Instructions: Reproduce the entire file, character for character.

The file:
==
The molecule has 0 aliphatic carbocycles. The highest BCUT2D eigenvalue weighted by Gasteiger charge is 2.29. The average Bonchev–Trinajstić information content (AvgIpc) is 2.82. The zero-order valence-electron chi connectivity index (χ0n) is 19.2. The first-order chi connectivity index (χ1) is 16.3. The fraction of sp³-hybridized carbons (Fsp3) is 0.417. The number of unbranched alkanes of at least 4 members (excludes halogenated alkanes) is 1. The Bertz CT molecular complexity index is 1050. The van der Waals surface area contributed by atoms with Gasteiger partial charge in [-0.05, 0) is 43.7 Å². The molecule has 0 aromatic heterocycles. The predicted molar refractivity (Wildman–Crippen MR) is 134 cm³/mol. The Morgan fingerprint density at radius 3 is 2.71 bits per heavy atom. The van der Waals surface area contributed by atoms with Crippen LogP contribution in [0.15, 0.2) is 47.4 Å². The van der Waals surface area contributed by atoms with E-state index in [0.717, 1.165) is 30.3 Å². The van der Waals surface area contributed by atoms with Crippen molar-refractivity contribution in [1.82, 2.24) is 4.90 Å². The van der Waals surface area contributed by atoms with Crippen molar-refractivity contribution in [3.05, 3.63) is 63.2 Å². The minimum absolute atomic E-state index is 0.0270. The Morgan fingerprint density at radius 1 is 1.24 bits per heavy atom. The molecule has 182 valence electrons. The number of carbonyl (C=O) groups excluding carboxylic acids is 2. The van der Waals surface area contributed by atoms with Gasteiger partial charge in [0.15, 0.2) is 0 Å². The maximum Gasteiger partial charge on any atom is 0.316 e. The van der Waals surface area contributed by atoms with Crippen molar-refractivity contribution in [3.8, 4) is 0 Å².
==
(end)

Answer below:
The molecule has 0 aliphatic carbocycles. The highest BCUT2D eigenvalue weighted by Gasteiger charge is 2.29. The average Bonchev–Trinajstić information content (AvgIpc) is 2.82. The zero-order valence-electron chi connectivity index (χ0n) is 19.2. The first-order chi connectivity index (χ1) is 16.3. The fraction of sp³-hybridized carbons (Fsp3) is 0.417. The number of unbranched alkanes of at least 4 members (excludes halogenated alkanes) is 1. The Bertz CT molecular complexity index is 1050. The van der Waals surface area contributed by atoms with Gasteiger partial charge in [-0.05, 0) is 43.7 Å². The molecule has 0 aromatic heterocycles. The predicted molar refractivity (Wildman–Crippen MR) is 134 cm³/mol. The Morgan fingerprint density at radius 3 is 2.71 bits per heavy atom. The van der Waals surface area contributed by atoms with Crippen LogP contribution in [0.15, 0.2) is 47.4 Å². The van der Waals surface area contributed by atoms with E-state index in [0.717, 1.165) is 30.3 Å². The van der Waals surface area contributed by atoms with Crippen molar-refractivity contribution in [1.82, 2.24) is 4.90 Å². The van der Waals surface area contributed by atoms with Crippen molar-refractivity contribution in [3.05, 3.63) is 63.2 Å². The minimum absolute atomic E-state index is 0.0270. The Morgan fingerprint density at radius 1 is 1.24 bits per heavy atom. The molecule has 182 valence electrons. The number of carbonyl (C=O) groups excluding carboxylic acids is 2. The van der Waals surface area contributed by atoms with Gasteiger partial charge in [0.15, 0.2) is 0 Å². The maximum Gasteiger partial charge on any atom is 0.316 e. The van der Waals surface area contributed by atoms with Crippen molar-refractivity contribution in [3.8, 4) is 0 Å².